Review | 10/25/2010 at 7:33 PM

Kirby's Epic Yarn Co-Op Review


Over the weekend I made a contextual error - if you could call it that. I hastily broadcasted the world’s shortest impressions of Kirby’s Epic Yarn using the phrase “suitably epic”. I come before you in humility and apologize, for this game is not epic. It is not awesome. This game - a nostalgia-inducing piece of pure entertainment - is quaint.

Simplicity permeates every aspect, from the storyboard-style cutscenes all the way down to gameplay. Instead of sucking up bad guys like a vacuum, Kirby wields a yarn lasso of sorts. With this he can swing from buttons, pull drawstrings that affect the environment in different ways, unravel enemies (which are also constructed of yarn), and transform into different types of vehicles that are mostly limited to specific segments. Despite its new functions and artful style, however, the game remains more an interesting pleasure than an epic groundbreaker.

One could certainly argue that Epic Yarn is a smorgasbord of beautiful graphics, and is thereby epic in visual accomplishment...but the ingenuity of its unique visual style and perfectly fluid animations does not constitute epicness. Flowing yarn and gorgeous patchwork environments will not revolutionize gaming; instead it will live forever in the hearts of those who enjoy the original.

One could argue that the mixture of control styles - as made possible by the Wii remote - add an extra layer of player interaction, and thereby bring epic controls to the game...but the truth is that pointing the Wii remote at the screen to spruce up Kirby’s apartment and tilting it to control various forms that Kirby takes are not what I’d call great fun, and are used sparingly. The vast majority of game time will be played using the Wii remote like a classic Nintendo Entertainment System controller, a method that befits the character’s origins and is still a perfectly relevant way to play great video games.

One might point out that the light jazz-inspired piano soundtrack is both soothing and catchy, and that such originality surely deserves to be called epic...but while the soundtrack is very much both of those, it would not carry much weight in and of itself. It’s perfectly tailored for the game, and - in this writer’s opinion - is better enjoyed in that medium.

One may finally inquire as to whether or not two-player co-op pushes the game over the edge and into the abyss of epic...alas, the co-op is unfortunately fashioned in the same vein as the game itself: as fun as a trampoline in a swimming pool, but without real purpose.

Kirby’s Epic Yarn seems to exist just because it can. For example: in single player the difficulty is so ridiculously low that I have never once been harmed by an enemy, and the few times that I’ve fallen into a pit I was minimally penalized by losing some of the gems that I had collected. 100% completion is the real challenge of Epic Yarn. Co-op is treated exactly the same way. While the clipping issues from New Super Mario Bros Wii are long gone (players can move across each other freely), there is still some player interaction: you can carry each other and toss each other. Once that wears off, though, the straightforward approach that makes single player content easy makes the co-op almost...boring.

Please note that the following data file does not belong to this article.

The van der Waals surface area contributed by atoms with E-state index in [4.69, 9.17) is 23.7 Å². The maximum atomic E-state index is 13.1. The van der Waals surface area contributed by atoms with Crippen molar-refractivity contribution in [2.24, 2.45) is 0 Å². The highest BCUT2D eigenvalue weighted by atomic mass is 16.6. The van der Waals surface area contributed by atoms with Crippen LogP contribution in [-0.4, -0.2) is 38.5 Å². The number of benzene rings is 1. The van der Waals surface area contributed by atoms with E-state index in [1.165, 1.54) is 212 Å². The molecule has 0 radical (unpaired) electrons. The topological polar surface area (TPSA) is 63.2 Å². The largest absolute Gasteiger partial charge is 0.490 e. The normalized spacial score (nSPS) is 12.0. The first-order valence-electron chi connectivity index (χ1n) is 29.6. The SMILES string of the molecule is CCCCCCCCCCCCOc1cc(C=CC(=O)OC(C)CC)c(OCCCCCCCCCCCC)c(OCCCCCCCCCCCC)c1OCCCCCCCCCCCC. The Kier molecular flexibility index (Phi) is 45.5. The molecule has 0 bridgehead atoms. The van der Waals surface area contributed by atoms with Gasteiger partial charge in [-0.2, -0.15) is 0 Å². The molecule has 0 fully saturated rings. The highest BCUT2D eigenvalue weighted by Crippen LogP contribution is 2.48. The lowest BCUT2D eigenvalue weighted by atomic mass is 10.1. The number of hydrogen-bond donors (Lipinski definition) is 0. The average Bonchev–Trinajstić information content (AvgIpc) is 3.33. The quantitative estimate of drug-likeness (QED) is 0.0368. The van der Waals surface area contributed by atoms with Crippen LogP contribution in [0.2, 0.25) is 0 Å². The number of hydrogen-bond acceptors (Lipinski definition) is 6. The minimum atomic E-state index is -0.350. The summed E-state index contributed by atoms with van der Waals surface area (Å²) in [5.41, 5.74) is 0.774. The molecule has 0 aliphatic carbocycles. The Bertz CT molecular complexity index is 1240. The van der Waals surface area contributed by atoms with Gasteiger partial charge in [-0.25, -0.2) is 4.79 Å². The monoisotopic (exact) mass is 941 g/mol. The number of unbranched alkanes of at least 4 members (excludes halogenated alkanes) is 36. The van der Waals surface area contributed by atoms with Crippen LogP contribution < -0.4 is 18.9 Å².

This is a game that I’m glad to have for those days when explosions, online friends, and zombies puts too much strain on the senses. Not to mention that it will be a perfect starter game for the coming years when the kids will need something light-hearted and appealing to play. The story is narrated by a man with a singsong voice, which makes it very reminiscent of Thomas the Tank Engine videos and similar tales designed to keep children’s attention. These are also skippable, for the impatient adult.

From the technical side it should be noted that Epic Yarn does not support true drop-in/drop-out. A second player can enter at the beginning of any level, but not during. The screen is always shared by both players; if one gets left behind they are warped closer to their partner via the same little yarn fairy that appears if you fall into a pit.

All in all, Kirby’s Epic Yarn just oozes substance and an apparent deep love for classic games. It’s perfect for the child with an imagination or the adult who just wants to unravel like a ball of yarn. There are no bugs or glitches to speak of - it’s exquisitely polished. For slightly less than the full usual retail price of a video game, it’s a hard sell to gamers with any kind of established library; but for pure fun and the whimsical freedom of a relaxing, simple game...Kirby has transcended his own legacy.